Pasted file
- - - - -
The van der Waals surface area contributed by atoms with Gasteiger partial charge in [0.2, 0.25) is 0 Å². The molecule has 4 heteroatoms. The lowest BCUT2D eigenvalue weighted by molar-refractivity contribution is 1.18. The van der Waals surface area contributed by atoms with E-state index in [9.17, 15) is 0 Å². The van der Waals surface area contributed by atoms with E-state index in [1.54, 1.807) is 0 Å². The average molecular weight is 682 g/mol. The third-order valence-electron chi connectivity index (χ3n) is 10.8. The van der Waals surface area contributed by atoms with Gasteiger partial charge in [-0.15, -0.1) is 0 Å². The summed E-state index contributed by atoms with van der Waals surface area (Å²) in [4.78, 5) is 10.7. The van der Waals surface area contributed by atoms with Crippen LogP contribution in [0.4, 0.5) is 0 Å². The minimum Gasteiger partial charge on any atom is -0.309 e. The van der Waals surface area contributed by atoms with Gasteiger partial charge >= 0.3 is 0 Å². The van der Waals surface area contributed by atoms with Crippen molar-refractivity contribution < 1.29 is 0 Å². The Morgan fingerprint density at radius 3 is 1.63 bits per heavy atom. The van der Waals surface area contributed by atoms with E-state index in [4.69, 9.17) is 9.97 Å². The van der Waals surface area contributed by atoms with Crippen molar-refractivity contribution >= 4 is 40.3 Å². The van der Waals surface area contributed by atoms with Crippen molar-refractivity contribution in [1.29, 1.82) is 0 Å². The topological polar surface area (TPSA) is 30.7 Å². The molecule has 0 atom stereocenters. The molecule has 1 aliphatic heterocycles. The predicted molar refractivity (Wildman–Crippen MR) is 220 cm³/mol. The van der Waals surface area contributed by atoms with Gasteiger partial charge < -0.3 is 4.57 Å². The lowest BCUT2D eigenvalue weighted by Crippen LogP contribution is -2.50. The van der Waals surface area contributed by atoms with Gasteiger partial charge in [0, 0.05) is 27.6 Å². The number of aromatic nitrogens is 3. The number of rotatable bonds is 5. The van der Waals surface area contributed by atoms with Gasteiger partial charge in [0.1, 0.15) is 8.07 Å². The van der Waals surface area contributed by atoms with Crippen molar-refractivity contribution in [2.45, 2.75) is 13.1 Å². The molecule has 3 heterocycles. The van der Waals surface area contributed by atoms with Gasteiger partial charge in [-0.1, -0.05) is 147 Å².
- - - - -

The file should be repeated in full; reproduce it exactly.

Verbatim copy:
The van der Waals surface area contributed by atoms with Gasteiger partial charge in [0.2, 0.25) is 0 Å². The molecule has 4 heteroatoms. The lowest BCUT2D eigenvalue weighted by molar-refractivity contribution is 1.18. The van der Waals surface area contributed by atoms with E-state index in [9.17, 15) is 0 Å². The van der Waals surface area contributed by atoms with E-state index in [1.54, 1.807) is 0 Å². The average molecular weight is 682 g/mol. The third-order valence-electron chi connectivity index (χ3n) is 10.8. The van der Waals surface area contributed by atoms with Gasteiger partial charge in [-0.15, -0.1) is 0 Å². The summed E-state index contributed by atoms with van der Waals surface area (Å²) in [4.78, 5) is 10.7. The van der Waals surface area contributed by atoms with Crippen LogP contribution in [0.4, 0.5) is 0 Å². The minimum Gasteiger partial charge on any atom is -0.309 e. The van der Waals surface area contributed by atoms with Gasteiger partial charge >= 0.3 is 0 Å². The van der Waals surface area contributed by atoms with Crippen molar-refractivity contribution < 1.29 is 0 Å². The Morgan fingerprint density at radius 3 is 1.63 bits per heavy atom. The van der Waals surface area contributed by atoms with E-state index in [4.69, 9.17) is 9.97 Å². The van der Waals surface area contributed by atoms with Crippen molar-refractivity contribution >= 4 is 40.3 Å². The van der Waals surface area contributed by atoms with Crippen molar-refractivity contribution in [1.29, 1.82) is 0 Å². The topological polar surface area (TPSA) is 30.7 Å². The molecule has 0 atom stereocenters. The molecule has 1 aliphatic heterocycles. The predicted molar refractivity (Wildman–Crippen MR) is 220 cm³/mol. The van der Waals surface area contributed by atoms with Gasteiger partial charge < -0.3 is 4.57 Å². The lowest BCUT2D eigenvalue weighted by Crippen LogP contribution is -2.50. The van der Waals surface area contributed by atoms with Gasteiger partial charge in [0, 0.05) is 27.6 Å². The number of aromatic nitrogens is 3. The number of rotatable bonds is 5. The van der Waals surface area contributed by atoms with Gasteiger partial charge in [0.1, 0.15) is 8.07 Å². The van der Waals surface area contributed by atoms with Crippen molar-refractivity contribution in [2.45, 2.75) is 13.1 Å². The molecule has 3 heterocycles. The van der Waals surface area contributed by atoms with Gasteiger partial charge in [-0.1, -0.05) is 147 Å².